When is the research scheduled to be complete and how can interested individuals access the information?

Preliminary results of the research will be presented at the SOA Spring Health Meeting on June 20 to 22, 2006 in Hollywood, Florida. Barring unanticipated developments, it is our intention to provide a timely, responsive, peer reviewed research product by late July. The results will be available on the SOA Web site "Pandemic" section.

Part of your research involved attending a business planning national summit on pandemic influenza. Who sponsored the conference and what was the purpose?

I had the opportunity to attend a business planning summit sponsored by CIDRP (Center for Infectious Disease Research & Policy) at the University of Minnesota and the U.S. Chamber of Commerce. The purpose was to bring business and government leaders together to assess the current state of preparations and discuss ways to work together to effectively prepare for pandemic influenza. Like so much about this disease, it sprung up at the last minute, but, thanks to the flexibility of the POG, I was able to attend and it turned out to be a wealth of information.

What information was gained from your participation in the planning summit that can assist insurers in preparing for a possible pandemic?

The plenary sessions dealt with practical information needed to help develop effective and timely corporate pandemic influenza plans. The role that business should play in facilitating the development of local and regional pandemic influenza preparedness plans was also discussed.

Breakouts by sector were provided to allow individuals from within each industry to discuss problems facing them and potential solutions. Business continuity, risk assessment and mitigation, public policy, legal, supply chain and human resource elements all need comprehensive planning to minimize disruption in the event of a pandemic. Discussion between business sectors was encouraged due to the interdependence of the business community and supply chain issues.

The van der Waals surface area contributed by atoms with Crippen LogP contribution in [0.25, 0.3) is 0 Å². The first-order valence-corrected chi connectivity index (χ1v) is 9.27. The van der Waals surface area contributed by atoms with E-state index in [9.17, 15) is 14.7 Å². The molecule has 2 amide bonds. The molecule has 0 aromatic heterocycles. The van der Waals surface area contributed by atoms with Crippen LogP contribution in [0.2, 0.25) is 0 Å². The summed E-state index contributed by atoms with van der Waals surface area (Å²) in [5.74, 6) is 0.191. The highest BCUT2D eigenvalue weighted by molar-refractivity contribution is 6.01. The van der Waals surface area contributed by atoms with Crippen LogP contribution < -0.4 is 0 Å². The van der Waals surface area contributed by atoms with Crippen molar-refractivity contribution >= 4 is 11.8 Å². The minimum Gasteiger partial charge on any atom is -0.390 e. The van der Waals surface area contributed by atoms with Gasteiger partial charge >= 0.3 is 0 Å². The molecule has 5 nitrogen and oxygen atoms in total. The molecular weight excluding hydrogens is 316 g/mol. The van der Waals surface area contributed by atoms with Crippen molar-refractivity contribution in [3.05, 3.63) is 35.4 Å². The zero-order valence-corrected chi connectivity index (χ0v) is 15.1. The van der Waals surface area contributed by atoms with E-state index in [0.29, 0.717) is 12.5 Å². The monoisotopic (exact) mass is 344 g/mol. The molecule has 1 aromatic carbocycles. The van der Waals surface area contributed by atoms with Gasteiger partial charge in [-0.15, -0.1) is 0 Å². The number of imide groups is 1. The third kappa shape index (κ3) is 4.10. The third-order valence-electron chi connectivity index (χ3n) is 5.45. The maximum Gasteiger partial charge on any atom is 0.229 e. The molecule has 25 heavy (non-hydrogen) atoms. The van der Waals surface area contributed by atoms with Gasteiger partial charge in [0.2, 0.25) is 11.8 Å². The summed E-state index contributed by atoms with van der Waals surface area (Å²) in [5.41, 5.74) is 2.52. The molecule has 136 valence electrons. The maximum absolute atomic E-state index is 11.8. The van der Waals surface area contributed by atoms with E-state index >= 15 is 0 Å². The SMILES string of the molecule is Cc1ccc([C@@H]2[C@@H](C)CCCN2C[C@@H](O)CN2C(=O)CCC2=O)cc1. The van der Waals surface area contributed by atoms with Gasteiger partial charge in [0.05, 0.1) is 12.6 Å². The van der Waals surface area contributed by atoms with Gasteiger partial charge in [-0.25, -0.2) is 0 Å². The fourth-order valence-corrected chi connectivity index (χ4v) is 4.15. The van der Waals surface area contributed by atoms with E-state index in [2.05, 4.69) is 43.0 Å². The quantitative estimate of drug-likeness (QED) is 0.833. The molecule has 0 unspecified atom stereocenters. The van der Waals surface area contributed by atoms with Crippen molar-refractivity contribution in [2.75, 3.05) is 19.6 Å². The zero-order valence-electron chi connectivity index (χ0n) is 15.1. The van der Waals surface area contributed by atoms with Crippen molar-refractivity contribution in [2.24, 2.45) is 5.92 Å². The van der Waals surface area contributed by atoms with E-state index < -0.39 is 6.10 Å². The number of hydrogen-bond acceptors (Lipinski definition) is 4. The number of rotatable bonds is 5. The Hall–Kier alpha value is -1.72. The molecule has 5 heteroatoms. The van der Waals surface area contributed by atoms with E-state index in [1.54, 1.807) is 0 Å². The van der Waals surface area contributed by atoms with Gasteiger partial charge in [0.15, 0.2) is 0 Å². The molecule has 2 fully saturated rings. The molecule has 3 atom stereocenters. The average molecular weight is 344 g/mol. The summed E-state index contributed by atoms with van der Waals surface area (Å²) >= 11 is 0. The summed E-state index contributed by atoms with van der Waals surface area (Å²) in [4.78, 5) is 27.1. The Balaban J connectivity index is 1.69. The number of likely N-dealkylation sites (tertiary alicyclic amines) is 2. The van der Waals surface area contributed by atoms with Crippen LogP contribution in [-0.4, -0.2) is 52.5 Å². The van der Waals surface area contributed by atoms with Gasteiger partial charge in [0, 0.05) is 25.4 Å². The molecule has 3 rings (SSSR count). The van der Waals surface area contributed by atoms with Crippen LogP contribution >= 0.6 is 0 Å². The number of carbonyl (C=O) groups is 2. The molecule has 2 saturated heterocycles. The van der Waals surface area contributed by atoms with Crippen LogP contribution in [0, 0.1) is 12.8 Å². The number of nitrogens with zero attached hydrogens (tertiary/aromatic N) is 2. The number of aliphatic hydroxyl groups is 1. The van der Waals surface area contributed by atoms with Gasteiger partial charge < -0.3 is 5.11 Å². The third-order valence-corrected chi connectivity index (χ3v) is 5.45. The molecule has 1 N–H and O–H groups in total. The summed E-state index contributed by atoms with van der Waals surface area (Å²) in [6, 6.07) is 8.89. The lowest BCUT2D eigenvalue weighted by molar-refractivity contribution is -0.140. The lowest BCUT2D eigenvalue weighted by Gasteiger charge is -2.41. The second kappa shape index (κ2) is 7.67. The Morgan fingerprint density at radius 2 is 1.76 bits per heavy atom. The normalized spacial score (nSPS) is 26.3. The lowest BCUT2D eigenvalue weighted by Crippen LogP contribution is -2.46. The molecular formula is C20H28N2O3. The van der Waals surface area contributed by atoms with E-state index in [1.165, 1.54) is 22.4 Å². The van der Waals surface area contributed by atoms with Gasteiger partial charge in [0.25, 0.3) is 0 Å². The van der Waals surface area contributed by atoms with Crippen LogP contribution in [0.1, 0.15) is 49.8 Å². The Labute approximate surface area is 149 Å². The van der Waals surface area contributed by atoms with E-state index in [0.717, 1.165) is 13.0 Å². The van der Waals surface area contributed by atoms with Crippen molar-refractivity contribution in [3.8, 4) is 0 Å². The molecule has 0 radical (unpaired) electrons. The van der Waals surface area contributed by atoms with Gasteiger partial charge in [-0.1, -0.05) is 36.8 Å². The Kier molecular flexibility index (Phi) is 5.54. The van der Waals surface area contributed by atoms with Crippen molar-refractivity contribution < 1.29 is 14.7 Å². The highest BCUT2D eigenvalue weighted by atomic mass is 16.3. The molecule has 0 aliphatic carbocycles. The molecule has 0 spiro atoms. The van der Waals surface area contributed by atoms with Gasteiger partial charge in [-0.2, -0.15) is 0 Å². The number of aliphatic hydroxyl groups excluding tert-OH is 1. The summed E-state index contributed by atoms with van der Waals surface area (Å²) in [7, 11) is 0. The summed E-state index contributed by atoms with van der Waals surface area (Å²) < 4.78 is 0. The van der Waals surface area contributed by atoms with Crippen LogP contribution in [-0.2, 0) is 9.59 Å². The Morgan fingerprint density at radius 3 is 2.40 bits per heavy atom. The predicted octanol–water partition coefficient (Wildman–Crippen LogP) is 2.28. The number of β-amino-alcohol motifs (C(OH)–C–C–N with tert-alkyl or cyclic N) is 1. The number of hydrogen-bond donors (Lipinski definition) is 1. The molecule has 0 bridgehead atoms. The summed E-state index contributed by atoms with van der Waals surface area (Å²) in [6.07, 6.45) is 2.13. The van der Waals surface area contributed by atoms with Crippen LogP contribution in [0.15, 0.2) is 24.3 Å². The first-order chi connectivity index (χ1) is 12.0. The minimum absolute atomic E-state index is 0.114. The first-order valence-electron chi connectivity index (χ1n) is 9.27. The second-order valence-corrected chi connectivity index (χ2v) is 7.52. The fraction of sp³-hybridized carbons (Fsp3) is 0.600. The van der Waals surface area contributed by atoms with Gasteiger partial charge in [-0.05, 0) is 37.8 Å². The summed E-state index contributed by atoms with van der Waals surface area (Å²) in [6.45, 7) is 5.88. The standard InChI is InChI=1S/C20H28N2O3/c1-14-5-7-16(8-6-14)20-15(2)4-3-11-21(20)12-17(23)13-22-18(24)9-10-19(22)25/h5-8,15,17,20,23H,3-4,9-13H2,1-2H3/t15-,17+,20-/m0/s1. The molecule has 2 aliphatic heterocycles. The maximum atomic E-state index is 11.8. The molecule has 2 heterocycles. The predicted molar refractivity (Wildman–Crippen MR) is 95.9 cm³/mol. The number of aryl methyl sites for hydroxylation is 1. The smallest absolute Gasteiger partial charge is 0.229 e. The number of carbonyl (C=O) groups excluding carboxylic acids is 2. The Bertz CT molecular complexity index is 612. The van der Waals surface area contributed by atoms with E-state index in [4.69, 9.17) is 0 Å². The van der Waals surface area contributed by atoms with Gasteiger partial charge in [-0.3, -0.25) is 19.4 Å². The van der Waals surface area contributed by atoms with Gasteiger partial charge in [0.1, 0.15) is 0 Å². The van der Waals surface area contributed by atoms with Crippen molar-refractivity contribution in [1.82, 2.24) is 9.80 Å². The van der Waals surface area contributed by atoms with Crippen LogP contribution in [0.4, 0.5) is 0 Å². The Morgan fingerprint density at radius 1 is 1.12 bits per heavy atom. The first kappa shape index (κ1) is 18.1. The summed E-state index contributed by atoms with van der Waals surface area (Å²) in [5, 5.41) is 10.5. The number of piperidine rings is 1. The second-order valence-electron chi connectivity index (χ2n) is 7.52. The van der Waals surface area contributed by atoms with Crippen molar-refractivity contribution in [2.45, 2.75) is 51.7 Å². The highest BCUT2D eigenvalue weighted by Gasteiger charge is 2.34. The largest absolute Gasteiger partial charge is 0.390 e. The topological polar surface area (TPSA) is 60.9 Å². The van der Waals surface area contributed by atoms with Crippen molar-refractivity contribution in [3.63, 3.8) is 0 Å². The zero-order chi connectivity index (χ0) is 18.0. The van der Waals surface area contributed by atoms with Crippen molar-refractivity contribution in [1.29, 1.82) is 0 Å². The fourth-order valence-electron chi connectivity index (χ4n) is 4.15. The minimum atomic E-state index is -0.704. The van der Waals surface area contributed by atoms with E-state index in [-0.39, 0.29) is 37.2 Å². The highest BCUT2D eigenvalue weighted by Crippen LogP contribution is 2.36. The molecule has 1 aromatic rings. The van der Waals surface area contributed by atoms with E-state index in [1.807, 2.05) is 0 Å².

Although your research is not complete, are there any other considerations that you can share to help insurers and actuaries evaluate the risk associated with a pandemic?

The WHO and virtually all mainstream virologists agree that we are at greater risk for an influenza pandemic than at any time since 1968. There are a number of troubling warning signs which indicate that, should a pandemic occur, it would not be mild, but ferocious in intensity.

However, the virus is unpredictable and the current strain might never achieve human–to–human transmission, a requirement for a pandemic to occur. Yet even if the H5N1 virus never reassorts to enable human–to–human transmission, it is a virtual certainty that pandemics will continue to occur periodically. The question is when and with what level of mortality and morbidity.

Casualty actuaries are well versed in modeling the implications of tail risk associated with extreme events such as earthquakes and hurricanes. While we may hope that a pandemic never occurs, we are that much better off for thinking through the implications of extreme events and preparing for such possibilities. And if we are fortunate enough to experience a mild pandemic, we are that much better prepared to respond as an industry and as a society for having considered the possibility of a severe event.

Jim Toole can be contacted at jim.toole@mbactuaries.com.